Delaying implementation of the Labor Department’s fiduciary rule pending further evaluation by Labor, the Securities and Exchange Commission and the states will improve the regulatory framework for asset managers and insurers as well as the products and services they offer, the Treasury Department said in a report Thursday.
The report, “A Financial System That Creates Economic Opportunities: Asset Management and Insurance,” is the third report issued by Treasury under Executive Order 13772, issued by President Donald Trump on Feb. 3. The order calls on Treasury to conduct an extensive review of existing financial rules, and then identify the laws and regs that are “inconsistent with the Core Principles” for financial regulation.
Indeed, the official 18-month delay of the fiduciary rule by Labor is expected to land at the Office of Management and Budget next week.
The first Treasury report on regulatory reform, released in June, also zeroed in on reducing overlap and duplication in federal regulation as well as reining in the Dodd-Frank Wall Street Reform and Consumer Protection Act. The second report was released on Oct. 6 and included revisiting the “accredited investor” definition and re-examining the Jumpstart Our Business Startups (JOBS) Act.
The fourth report on nonbank financial institutions, financial technology and financial innovation is forthcoming.
To develop the reports, Treasury consulted with the member agencies of the Financial Stability Oversight Council, as well as a wide range of other stakeholders, including trade groups, financial services firms, consumer and other advocacy groups, academics, legal experts, and others with relevant knowledge.
“The regulatory framework for both the asset management and insurance industries can be significantly improved,” said Treasury Secretary Steven Mnuchin, in releasing the report. “We are recommending more efficient and effective regulation to give consumers access to the products they need while providing individuals with opportunities to save for retirement.”
In the 176-page report, Treasury states that it “supports current efforts” at Labor “to re-examine the implications of the revised fiduciary rule and related exemptions adopted by the DOL in April 2016,” adding that a delay “in full implementation of the fiduciary rule is appropriate until the relevant issues are evaluated and addressed to best serve retirement investors.”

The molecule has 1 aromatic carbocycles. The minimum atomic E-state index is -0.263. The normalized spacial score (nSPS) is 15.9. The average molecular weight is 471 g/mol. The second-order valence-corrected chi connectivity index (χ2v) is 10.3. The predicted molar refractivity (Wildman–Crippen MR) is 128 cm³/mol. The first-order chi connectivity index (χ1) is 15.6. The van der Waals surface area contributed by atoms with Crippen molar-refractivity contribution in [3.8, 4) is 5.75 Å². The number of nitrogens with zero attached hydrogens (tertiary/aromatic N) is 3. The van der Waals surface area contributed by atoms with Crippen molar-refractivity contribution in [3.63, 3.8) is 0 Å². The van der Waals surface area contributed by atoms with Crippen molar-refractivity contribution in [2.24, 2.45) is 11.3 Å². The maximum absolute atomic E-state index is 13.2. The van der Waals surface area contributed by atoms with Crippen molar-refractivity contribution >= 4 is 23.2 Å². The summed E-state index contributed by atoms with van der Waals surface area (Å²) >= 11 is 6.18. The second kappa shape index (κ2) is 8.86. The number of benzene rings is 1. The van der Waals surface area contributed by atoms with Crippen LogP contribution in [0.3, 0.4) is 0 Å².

Treasury continued that it “supports the SEC’s engagement on this topic, and encourages the DOL and SEC to work with the states to evaluate the impacts of a fiduciary rule across markets.”
As to the life insurance industry, Treasury said that it recognizes the “increasingly important role of the life insurance industry and its products in securing retirement income,” and recommends “strengthening consumer access and choice with respect to annuities as investment options within employer-sponsored retirement plans such as 401(k) plans.”
Treasury plans to also convene “an interagency task force to develop policies to complement reforms at the state level relating to the regulation of long-term care insurance,” the report states.
SEC Should Move Ahead With ‘Plain Vanilla’ ETF Rule
The Treasury also recommends that the SEC move forward with a “plain vanilla” ETF rule “that allows entrants to access the market without the cost and delay of obtaining exemptive relief orders, subject to conditions the SEC determines appropriate and in the public interest.”
The SEC, Treasury states, should either repropose or propose a new rule on ETFs for public comment.
“Adopting a plain vanilla ETF rule would not only reduce cost and delay for new entrants, it would also enable ETF sponsors to avoid the potential for costly updates to existing exemptive relief orders when introducing new products, and help reduce uneven treatment between ETFs,” Treasury states.
Further, a plain vanilla ETF rule “would enable the SEC staff to focus efforts on more novel and more difficult ETF exemptive relief applications and timely responses to these requests,” the report continues.
Also, “to streamline the ETF process and reduce inefficiency, the SEC should consider establishing a single process for ETF and related approvals rather than allowing SEC divisions to set multiple and sometimes conflicting requirements.”
Norm Champ, former head of the SEC’s Investment Management Division, told ThinkAdvisor in a Friday email message that he’s “hopeful” the plain vanilla ETF rule will move ahead.
“This would be a great benefit for investors, sponsors and the SEC,” said Champ, who’s now a partner in the Investment Funds Group at Kirkland & Ellis. “Investors would enjoy lower costs, sponsors could move to market more quickly and the SEC would free up resources for more important matters. It’s a win all the way around.”
— Check out Fee-Based Annuities and the Fiduciary Rule: One Size Doesn’t Fit All on ThinkAdvisor.